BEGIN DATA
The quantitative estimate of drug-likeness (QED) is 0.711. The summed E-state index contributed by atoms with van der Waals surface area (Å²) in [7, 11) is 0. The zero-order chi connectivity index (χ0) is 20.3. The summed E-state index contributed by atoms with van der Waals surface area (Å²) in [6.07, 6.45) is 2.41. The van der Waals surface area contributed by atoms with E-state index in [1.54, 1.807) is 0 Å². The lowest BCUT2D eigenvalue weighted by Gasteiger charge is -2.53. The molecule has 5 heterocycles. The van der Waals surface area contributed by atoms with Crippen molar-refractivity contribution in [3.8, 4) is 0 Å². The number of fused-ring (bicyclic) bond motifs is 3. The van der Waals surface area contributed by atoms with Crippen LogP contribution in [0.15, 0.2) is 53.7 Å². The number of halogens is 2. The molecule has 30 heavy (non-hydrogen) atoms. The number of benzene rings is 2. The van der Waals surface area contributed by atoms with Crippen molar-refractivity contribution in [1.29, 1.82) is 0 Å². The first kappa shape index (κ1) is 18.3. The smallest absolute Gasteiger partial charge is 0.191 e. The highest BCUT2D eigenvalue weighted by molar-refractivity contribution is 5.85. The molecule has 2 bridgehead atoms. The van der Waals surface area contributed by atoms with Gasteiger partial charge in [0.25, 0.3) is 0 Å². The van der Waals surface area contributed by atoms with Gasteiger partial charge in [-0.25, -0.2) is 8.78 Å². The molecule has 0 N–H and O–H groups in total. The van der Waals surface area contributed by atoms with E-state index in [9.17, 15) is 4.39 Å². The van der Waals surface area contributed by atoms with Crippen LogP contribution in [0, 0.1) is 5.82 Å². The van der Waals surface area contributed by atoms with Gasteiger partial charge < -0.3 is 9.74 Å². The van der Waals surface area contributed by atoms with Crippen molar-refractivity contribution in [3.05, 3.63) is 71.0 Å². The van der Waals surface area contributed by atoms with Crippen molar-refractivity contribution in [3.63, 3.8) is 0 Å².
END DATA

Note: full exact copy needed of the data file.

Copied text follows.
The quantitative estimate of drug-likeness (QED) is 0.711. The summed E-state index contributed by atoms with van der Waals surface area (Å²) in [7, 11) is 0. The zero-order chi connectivity index (χ0) is 20.3. The summed E-state index contributed by atoms with van der Waals surface area (Å²) in [6.07, 6.45) is 2.41. The van der Waals surface area contributed by atoms with E-state index in [1.54, 1.807) is 0 Å². The lowest BCUT2D eigenvalue weighted by Gasteiger charge is -2.53. The molecule has 5 heterocycles. The van der Waals surface area contributed by atoms with Crippen molar-refractivity contribution in [3.8, 4) is 0 Å². The number of fused-ring (bicyclic) bond motifs is 3. The van der Waals surface area contributed by atoms with Crippen LogP contribution in [0.15, 0.2) is 53.7 Å². The number of halogens is 2. The molecule has 30 heavy (non-hydrogen) atoms. The number of benzene rings is 2. The van der Waals surface area contributed by atoms with Crippen molar-refractivity contribution in [1.29, 1.82) is 0 Å². The first kappa shape index (κ1) is 18.3. The smallest absolute Gasteiger partial charge is 0.191 e. The highest BCUT2D eigenvalue weighted by molar-refractivity contribution is 5.85. The molecule has 2 bridgehead atoms. The van der Waals surface area contributed by atoms with Gasteiger partial charge in [0.25, 0.3) is 0 Å². The van der Waals surface area contributed by atoms with Gasteiger partial charge in [-0.25, -0.2) is 8.78 Å². The molecule has 0 N–H and O–H groups in total. The van der Waals surface area contributed by atoms with E-state index in [9.17, 15) is 4.39 Å². The van der Waals surface area contributed by atoms with Crippen LogP contribution in [0, 0.1) is 5.82 Å². The van der Waals surface area contributed by atoms with Gasteiger partial charge < -0.3 is 9.74 Å². The van der Waals surface area contributed by atoms with Crippen molar-refractivity contribution in [3.05, 3.63) is 71.0 Å². The van der Waals surface area contributed by atoms with Crippen molar-refractivity contribution in [3.63, 3.8) is 0 Å².